Both village and mill were named for the combined boat locks that skirted the river shoreline. Small, tidy homes were built by the company for workers; these were located along the winding road in the eastern end of today’s village. The paper firm also built a frame boarding house type hotel for workers without family ties.

It was in 1916, when the original Combined Locks Paper Company was organized, that the idea of village incorporation got started. The village then was mainly on the east end of town and it had become a self-sufficient village that had outgrown its “mill town” image. Its leading citizens were aware of the mill’s flowering prosperity. They spoke out for incorporation as a means of keeping the industry’s tax benefits within the growing village. There always was a threat of annexation by neighboring communities.

Thus it came about that a petition for village status was sent to the Outagamie County Circuit Court April 21, 1920, all legally drawn up and signed. On the petition were the names of Herman Janssen, Nicholas Lom, Henry Maas, Theodore Van Cuyk, and John Van Cuyk.

Village records show that considerable preliminary work had been done before the petition was filed. A survey was made of the 810 acres for the proposed village; this included 705 acres of land and 105 acres of water. Albert E McMahan made that survey.

It was August L Beatz, paper mill foreman, who offered to count heads in the proposed village area during his off hours. This he did, walking from house to house to make the canvass. He came up with 467 persons in 74 families. This census included the August Mauthe family of six, the Mauthe’s ran the hotel, and the 13-room and board mill workers. His report read, “Said census exhibits the name of every head of a family and the name of every person or resident in good faith in such territory.”

The survey map and the census were both posted in the usual place for villager inspection. This was in the post office room in the home of Mrs. Peter Vanden Brant, village postmistress.

Three residents were against the incorporation move and said so, but their protests were turned down. Instead, the court authorized an election to be held on the next August 3. Inspectors were appointed by the court for the occasion. Named were Daniel J Ryan as clerk, Herbert J Sullivan and Theodore Williams.

Notice of the election was posted for the three weeks demanded by the court prior to the election. Handbills went up on the village “bulletin boards” of the day, well remembered by old-timers in the community.

The west wall of Mrs. Vanden Brant’s front parlor post office got one as did the south wall on the outside of the yard office at the Combined Locks Paper Mill. Various telephone poles in the community, located in strategic spots, also were used for notices. One went up on the pole in the front of the Christian Hartjes home that overlooked the river; another was tacked on the telephone pole east of John Doyle’s house on the road to Darboy; the pole near Malachi Ryan’s house got one because it was on the well-traveled Kaukauna-Menasha plank road. Another was posted on the telephone pole east of Paul Smith’s home on the road leading to the mill.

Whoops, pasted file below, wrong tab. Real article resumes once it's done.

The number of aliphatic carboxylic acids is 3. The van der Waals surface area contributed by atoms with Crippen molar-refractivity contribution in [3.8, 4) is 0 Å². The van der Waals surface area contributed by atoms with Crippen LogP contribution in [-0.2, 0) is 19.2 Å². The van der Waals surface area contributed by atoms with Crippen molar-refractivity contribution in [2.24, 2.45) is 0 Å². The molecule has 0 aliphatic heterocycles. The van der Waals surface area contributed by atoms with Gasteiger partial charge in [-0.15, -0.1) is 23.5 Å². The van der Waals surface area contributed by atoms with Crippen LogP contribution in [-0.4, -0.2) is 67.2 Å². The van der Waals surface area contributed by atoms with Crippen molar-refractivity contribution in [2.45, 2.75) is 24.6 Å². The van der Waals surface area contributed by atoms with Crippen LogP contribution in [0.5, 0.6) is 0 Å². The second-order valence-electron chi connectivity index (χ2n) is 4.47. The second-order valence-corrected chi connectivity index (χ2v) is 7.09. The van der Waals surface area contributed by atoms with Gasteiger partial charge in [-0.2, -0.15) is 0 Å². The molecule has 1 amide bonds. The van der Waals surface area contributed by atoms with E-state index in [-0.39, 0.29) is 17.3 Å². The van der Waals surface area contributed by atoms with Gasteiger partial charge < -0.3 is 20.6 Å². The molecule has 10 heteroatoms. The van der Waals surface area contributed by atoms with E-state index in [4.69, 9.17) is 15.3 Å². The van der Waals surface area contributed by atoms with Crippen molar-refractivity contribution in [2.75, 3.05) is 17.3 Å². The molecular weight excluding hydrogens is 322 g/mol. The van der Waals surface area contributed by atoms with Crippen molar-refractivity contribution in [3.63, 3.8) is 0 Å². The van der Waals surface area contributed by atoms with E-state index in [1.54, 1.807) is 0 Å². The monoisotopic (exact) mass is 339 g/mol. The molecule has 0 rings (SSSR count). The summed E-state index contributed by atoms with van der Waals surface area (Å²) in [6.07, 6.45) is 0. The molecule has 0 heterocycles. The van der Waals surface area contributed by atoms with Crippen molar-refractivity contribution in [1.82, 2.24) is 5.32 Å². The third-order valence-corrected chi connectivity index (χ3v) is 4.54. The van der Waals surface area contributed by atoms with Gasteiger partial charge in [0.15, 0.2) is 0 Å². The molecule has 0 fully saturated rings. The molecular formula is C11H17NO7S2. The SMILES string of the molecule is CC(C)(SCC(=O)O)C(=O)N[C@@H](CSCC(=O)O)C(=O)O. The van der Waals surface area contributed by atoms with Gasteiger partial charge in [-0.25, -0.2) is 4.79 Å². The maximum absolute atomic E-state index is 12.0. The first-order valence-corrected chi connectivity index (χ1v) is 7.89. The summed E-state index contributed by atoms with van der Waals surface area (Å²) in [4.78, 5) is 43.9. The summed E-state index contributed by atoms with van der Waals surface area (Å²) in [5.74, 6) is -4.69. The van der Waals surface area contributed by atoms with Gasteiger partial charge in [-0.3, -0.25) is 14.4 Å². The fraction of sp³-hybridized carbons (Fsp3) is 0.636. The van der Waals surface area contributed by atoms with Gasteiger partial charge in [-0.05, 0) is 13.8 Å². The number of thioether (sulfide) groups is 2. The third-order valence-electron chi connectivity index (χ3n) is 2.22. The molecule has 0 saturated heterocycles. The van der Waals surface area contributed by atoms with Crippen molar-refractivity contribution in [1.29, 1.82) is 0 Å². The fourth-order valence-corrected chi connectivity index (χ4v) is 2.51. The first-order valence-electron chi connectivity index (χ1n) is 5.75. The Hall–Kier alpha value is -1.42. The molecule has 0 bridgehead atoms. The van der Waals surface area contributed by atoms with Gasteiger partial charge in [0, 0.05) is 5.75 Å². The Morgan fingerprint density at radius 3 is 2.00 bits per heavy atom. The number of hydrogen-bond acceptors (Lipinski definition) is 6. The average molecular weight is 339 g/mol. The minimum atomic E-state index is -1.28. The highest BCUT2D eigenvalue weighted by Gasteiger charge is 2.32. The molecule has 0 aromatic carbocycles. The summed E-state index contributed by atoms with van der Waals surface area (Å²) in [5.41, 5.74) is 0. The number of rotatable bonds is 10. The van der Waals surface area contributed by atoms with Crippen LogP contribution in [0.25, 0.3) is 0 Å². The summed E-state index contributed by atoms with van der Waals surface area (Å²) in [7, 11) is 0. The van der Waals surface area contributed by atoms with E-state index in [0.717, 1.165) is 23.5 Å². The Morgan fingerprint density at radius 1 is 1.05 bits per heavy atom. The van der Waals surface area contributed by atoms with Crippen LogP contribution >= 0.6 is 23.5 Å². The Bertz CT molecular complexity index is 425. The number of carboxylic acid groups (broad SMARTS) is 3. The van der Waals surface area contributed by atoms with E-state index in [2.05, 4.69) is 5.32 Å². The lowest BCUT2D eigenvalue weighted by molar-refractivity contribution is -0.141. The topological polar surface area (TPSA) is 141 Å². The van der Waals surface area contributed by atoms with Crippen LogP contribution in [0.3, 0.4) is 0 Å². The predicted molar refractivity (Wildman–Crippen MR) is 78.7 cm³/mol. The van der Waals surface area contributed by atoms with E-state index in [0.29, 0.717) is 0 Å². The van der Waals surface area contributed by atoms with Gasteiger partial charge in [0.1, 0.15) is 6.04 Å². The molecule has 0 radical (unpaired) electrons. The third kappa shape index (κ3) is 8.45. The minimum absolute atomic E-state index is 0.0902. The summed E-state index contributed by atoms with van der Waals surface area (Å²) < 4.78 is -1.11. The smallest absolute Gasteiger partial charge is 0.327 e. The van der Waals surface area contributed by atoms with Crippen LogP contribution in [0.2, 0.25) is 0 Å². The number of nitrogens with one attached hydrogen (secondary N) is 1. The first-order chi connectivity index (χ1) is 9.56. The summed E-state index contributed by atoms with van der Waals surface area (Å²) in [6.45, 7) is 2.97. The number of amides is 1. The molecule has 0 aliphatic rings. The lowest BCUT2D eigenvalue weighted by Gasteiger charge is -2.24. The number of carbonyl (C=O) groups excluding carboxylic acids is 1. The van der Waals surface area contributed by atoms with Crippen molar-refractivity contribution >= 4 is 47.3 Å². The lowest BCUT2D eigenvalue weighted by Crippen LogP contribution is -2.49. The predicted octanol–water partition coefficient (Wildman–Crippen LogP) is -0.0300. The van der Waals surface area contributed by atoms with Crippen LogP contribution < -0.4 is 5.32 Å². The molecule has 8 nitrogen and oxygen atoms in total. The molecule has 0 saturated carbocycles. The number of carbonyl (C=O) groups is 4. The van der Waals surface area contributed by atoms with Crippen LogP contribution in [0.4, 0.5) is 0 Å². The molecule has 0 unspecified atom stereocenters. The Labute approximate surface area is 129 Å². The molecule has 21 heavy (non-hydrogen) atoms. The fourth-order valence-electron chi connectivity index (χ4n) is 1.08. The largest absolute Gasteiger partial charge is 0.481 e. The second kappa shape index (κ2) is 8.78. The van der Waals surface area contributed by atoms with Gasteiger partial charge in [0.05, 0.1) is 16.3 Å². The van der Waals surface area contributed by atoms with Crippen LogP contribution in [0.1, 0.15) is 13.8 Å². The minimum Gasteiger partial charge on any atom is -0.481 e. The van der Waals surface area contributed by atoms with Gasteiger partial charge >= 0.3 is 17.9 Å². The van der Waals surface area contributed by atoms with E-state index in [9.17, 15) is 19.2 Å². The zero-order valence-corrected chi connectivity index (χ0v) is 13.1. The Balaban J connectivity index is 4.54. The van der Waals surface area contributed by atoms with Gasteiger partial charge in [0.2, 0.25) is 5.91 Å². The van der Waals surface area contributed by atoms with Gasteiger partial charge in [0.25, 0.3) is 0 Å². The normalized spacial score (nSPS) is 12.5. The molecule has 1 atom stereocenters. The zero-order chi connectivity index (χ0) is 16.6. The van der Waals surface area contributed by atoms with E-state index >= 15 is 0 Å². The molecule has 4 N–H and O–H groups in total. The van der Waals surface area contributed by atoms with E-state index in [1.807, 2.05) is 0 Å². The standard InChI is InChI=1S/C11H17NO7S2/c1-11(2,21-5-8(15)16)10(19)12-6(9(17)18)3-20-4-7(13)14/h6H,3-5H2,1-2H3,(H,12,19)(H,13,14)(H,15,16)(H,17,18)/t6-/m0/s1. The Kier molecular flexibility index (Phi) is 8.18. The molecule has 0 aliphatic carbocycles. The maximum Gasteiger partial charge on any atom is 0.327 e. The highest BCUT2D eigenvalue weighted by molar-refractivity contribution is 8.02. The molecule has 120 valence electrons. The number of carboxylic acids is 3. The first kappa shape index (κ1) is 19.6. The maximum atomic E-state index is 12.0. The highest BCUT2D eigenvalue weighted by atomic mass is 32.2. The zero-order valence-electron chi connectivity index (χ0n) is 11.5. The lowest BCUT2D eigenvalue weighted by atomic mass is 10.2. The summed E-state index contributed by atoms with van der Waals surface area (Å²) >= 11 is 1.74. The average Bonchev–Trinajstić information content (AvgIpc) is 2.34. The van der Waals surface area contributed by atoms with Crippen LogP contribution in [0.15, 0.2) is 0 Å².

When election day arrived, the event was held in the schoolhouse (District 7 school later turned into the first St. Paul Catholic Church). The outcome was favorable for incorporation with 54 votes for the move and only two against it. The papers for incorporation were filed officially August 5, 1920, with the Secretary of State in Madison.

Less than two weeks later, August 16, at a 7:30pm meeting at the school house, the electors met again to pick a slate of village officers. This election was held again in the old school on August 31, 1920.

D J Ryan, a farmer, was chosen as the first village president and county board supervisor. F C Schuler, a tavernkeeper by occupation, was elected as clerk. Mill pipefitter Herman Janssen was elected as treasurer. Real estate man William Van Zeeland was named assessor. Mill foreman and census taker A L Beatz was elected as constable. Finishing room mill worker Chris Kindler was named Justice of the Peace. The trustees were depot agent George Smith, farmer John Berghuis, who also worked at the school, expert papermaker Albert Piepenburg, mill worker Theodore Williams, farmer Chris Hartjes, and farmer-poundmaster Malachi Ryan.

The first village board meeting was held September 8 at the school house, where the village fathers were to meet the last Tuesday of every month until the Village Hall was built in 1924.

The first tax rate for the village was set at 12 mills or $12 per $1,000 in a day when hand labor brought a man 35 cents an hour and a man plus his team commanded a high 75 cents for every hour he worked.

The village certainly has grown over the last eighty years and continues to grow. As of January 2002 there are approximately 2,552 people living in Combined Locks with approximately 1,000 homes. The founding fathers used great insight in establishing this village.

History information taken from the “Golden Jubilee” book that was published in 1970 to celebrate Combined Locks’ 50th birthday.